Neil Armstrong, the first person to set foot on the moon, will be memorialized during a private ceremony Friday (Aug. 31) in Cincinnati, according to media reports.
Armstrong died Saturday at the age of 82, of complications from a recent heart surgery. The late astronaut had long made his home in Cincinnati, and that's where the ceremony will be held, the Associated Press reported.
Friday's service will be a private one, which isn't surprising given Armstrong's retiring nature. Though he shot to international fame after stepping onto the lunar surface on July 20, 1969, Armstrong never sought the spotlight.
Indeed, in a statement released shortly after his death, Armstrong's family called the astronaut "a reluctant American hero." [Photos: Neil Armstrong Remembered]
U.S. Senator Rob Portman (R-OH) will eulogize Armstrong at the ceremony, according to the AP. Portman has described Armstrong — who was born in the western Ohio town of Wapakoneta — as "a good friend and adviser," the AP added.
To honor Armstrong, American flags at federal facilities will fly at half-mast on the day the astronaut is interred, President Barack Obama announced today (Aug. 27).
"As a mark of respect for the memory of Neil Armstrong, I hereby order, by the authority vested in me by the Constitution and the laws of the United States of America, that on the day of his interment, the flag of the United States shall be flown at half-staff at the White House and upon all public buildings and grounds, at all military posts and naval stations, and on all naval vessels of the Federal Government in the District of Columbia and throughout the United States and its Territories and possessions until sunset on such day," Obama said in a statement.
Discussions have also begun about a possible national memorial service for Armstrong, though nothing has been decided yet, the AP reported.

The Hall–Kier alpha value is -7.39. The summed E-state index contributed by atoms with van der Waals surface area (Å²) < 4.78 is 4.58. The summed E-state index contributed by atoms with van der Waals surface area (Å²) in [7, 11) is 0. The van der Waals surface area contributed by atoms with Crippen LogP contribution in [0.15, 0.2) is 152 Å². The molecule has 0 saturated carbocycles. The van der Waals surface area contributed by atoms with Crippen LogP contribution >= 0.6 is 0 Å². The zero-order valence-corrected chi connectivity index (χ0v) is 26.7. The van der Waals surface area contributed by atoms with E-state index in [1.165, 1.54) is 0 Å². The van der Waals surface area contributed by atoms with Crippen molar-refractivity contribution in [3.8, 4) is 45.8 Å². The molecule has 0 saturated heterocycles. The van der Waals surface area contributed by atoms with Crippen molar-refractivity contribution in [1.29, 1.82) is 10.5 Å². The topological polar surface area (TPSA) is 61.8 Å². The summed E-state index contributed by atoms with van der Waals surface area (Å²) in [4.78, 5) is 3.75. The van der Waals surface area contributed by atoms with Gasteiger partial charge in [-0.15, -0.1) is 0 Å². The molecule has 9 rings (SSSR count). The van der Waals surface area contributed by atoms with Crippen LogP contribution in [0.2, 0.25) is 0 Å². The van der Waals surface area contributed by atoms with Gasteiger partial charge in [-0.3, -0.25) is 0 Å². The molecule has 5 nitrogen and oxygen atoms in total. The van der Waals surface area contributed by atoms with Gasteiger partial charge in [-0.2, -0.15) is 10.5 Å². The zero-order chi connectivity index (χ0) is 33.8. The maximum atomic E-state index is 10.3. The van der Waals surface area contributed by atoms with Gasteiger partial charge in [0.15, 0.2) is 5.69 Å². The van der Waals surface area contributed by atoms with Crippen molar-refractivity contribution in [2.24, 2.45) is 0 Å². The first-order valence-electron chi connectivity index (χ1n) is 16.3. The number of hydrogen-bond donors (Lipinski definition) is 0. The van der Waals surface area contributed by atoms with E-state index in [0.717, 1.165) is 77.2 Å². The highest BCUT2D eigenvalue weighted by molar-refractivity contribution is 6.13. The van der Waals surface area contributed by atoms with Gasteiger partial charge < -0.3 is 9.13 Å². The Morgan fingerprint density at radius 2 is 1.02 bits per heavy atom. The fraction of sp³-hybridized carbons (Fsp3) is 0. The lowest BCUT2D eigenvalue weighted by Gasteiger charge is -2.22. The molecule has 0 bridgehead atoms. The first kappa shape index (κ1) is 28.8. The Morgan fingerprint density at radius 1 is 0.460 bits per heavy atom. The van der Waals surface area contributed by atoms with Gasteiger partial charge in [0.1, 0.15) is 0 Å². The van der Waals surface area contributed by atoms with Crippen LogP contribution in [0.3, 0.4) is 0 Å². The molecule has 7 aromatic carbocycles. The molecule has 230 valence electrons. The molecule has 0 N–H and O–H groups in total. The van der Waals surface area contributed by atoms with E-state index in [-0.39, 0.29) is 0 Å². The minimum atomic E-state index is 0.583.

Armstrong commanded NASA's Apollo 11 mission, which lofted him, Buzz Aldrin and Michael Collins to the moon. Armstrong and Aldrin spent more than 21 hours on the lunar surface, while Collins orbited above in their command module Columbia.
After eight days in space, the mission returned safely to Earth on July 24, 1969, achieving the ambitious goal laid out by President John F. Kennedy in May 1961.
Apollo 11 was Armstrong's second, and last, spaceflight (he had previously blasted off aboard the Gemini 8 mission in 1966). The astronaut left NASA in 1971 to become a professor of aerospace engineering at the University of Cincinnati, a post he held for the next eight years. After that, he became active in several business ventures.
Armstrong cared deeply about the future of NASA and human spaceflight throughout his life, and in the last two years he waded into the public eye to let his voice be heard.
In 2010, he objected strongly to the Obama Administration's decision to cancel NASA's moon-oriented Constellation program. And in September of last year, he told the House science committee that he had misgivings about NASA's plan to rely on private companies to fly astronauts to and from low-Earth orbit.
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